Previously, we dug into measuring the success of data professionals and data team managers, but we’re still missing a role. Data product owners are an increasingly common addition to data teams and provide important alignment value. This value is distinct from but complementary to that of the data team manager. This post will define exactly what a data product owner is and propose a framework for measuring their success.
Identifying the value of a data product owner
Data can both power products and serve as a product in its own right. Data professionals have written about data as a product versus as a service, how to run your data team as a product team, and more. A product orientation helps shift data teams from responding to a backlog of requests to building a data platform that serves those requests in efficient and maintainable ways. But within a data team, who advocates for the needs of data consumers?
A product owner is a pivotal member of an agile team. By representing the end user’s best interests and managing the backlog, they ensure that strides are made towards the identified product goal. Product owners are accountable for maximizing user value through the efforts of the individual contributors. What does this mean? It means gathering user requirements, coordinating individual contributors, addressing blockers and making sure that the product built is valuable to the business.
The product owner’s importance is well explained by two stances they take: The customer representative and the collaborator.
As the customer representative, they must understand the needs, wants and aspirations of the end-users. Understanding the why, or the problem, allows the team to build a product that will alleviate the current frustrations. For that reason, the product owner drives the conversation with key business stakeholders. Oftentimes, stakeholders will request a specific output rather than a desired outcome. It is the product owner’s responsibility to identify the user’s desired outcome, and leave the exact solution to the developers. Blindly following the user’s prescription can lead to missteps and technical debt in the long-term. The product owner is there to ask the right questions to expose the gap in satisfaction and find an area of improvement: What drives revenue? What issues are the stakeholders coming across daily? What features can alleviate the current issues? Understanding the business goes a long way.
As the collaborator, they view the entire team as a unit that works together to achieve an end result: sprint goal, product goal, product vision and more. Keeping the team focused on that end goal increases engagement and motivation of the entire team, as they are not pulled in too many directions. As any great collaborator, they practice active listening, they are appreciative and sincere, and most importantly, they are transparent and open. These are qualities that help build trust within the team and with the stakeholders.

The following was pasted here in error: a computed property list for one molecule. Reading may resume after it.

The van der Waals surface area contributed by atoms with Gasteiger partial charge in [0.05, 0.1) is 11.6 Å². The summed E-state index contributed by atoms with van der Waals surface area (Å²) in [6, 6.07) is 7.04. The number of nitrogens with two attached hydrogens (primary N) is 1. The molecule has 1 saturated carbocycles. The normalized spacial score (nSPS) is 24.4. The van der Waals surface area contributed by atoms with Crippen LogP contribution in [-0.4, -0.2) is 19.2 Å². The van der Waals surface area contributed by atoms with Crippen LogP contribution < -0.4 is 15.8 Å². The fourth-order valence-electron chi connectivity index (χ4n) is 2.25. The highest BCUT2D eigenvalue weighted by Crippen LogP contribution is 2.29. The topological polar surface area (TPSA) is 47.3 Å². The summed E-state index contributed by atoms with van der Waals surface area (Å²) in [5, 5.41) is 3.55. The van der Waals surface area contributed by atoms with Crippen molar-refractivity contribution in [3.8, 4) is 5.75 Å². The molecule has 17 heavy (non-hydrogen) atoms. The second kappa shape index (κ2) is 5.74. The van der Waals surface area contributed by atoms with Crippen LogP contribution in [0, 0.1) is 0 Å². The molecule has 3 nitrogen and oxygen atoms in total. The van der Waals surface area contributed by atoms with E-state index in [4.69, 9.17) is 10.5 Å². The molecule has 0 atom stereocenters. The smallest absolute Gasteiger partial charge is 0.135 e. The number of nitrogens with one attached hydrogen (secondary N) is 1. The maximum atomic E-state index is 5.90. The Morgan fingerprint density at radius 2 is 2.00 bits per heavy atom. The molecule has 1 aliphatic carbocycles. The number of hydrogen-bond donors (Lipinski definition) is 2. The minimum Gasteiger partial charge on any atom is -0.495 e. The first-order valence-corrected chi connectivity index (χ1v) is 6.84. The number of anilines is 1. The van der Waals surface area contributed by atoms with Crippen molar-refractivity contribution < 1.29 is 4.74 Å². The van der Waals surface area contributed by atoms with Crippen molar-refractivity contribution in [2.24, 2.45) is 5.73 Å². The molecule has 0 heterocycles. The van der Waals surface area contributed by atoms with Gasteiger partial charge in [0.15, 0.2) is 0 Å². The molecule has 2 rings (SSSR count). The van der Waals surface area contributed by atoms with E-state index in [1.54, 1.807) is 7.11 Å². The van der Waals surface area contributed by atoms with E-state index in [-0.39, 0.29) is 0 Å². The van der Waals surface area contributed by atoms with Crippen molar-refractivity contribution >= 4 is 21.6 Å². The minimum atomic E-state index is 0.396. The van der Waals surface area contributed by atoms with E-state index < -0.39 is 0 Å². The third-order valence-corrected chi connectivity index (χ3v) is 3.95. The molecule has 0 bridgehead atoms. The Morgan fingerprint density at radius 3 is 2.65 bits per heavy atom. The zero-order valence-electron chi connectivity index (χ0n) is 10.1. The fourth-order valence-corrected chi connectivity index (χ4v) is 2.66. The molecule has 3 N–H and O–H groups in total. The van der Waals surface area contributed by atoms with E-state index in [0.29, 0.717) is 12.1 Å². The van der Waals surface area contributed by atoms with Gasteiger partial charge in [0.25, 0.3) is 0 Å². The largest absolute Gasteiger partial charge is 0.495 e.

The difference between product owners, product managers, and project managers
The similarity of these names often causes confusion. In the simplest terms, there is a division between products and projects, and between ownership and management.
The first difference, between products and projects, is a difference in approach and methodology. While a project manager is a more traditional role that uses the waterfall approach, the product owner follows the Agile Framework, commonly using the Scrum or Kanban methodologies. Waterfall is a linear-sequential life cycle model that is managed top-down and is planned entirely upfront (i.e. predictive approach). On the other hand, agile takes an incremental/adaptive approach on achieving the best end objective through short cycles to inspect and adapt frequently. While both approaches have their own strengths, agile is great for mitigating risk and uncertainty in complex projects that are open-ended and continuously evolve. By contrast, waterfall is best suited to projects with very specific, well-understood deliverables and timelines.
The second difference, between owners and managers, is a difference in scope and perspective. While a product owner is a tactical scrum role, a product manager takes a broader and more strategic approach. The owner is responsible for the backlog and for representing the user’s interests in each backlog item, while the manager is responsible for the product vision and ultimate user satisfaction with the product. Many organizations combine the product owner and product manager roles; others may product manage by committee. Regardless, product ownership is a necessary function.
Product owner’s responsibilities in a data team
Suppose Montreal Analytics spins off a second business to sell poutine, a dish from Quebec consisting of french fries, cheese curds and gravy, around the world. It’s an ecommerce platform called the Poutine Shop where you can buy not only poutine, but also sandwiches, drinks and other products. The Poutine Shop is interested in using the business’ data to improve the customer experience.
To start, the Poutine Shop determined the top priority product goal: the operations team is interested in improving the efficiency of its fulfillment operations. They did the product management work together and determined that this goal has the highest priority and that they need the data team’s help to deliver on this goal.
Given this goal, the data product owner works with its users, the operations team, to define and prioritize the backlog of stories. The operations team needs a dashboard that tracks service level agreements and highlights fulfillment delays, so that they can adjust staffing schedules and reallocate resources to address acute fulfillment problems. The product owner creates an epic for this project, and begins refining its stories, tasks, and subtasks. In refining this project, the product owner can now keep in mind the primary objective: How the data platform can help improve the efficiency of the organization’s fulfillment operations.
Now, with a backlog in place, the product owner becomes an ambassador for the operations team: prioritizing tasks appropriately, and clarifying stories when there is any ambiguity about the goal.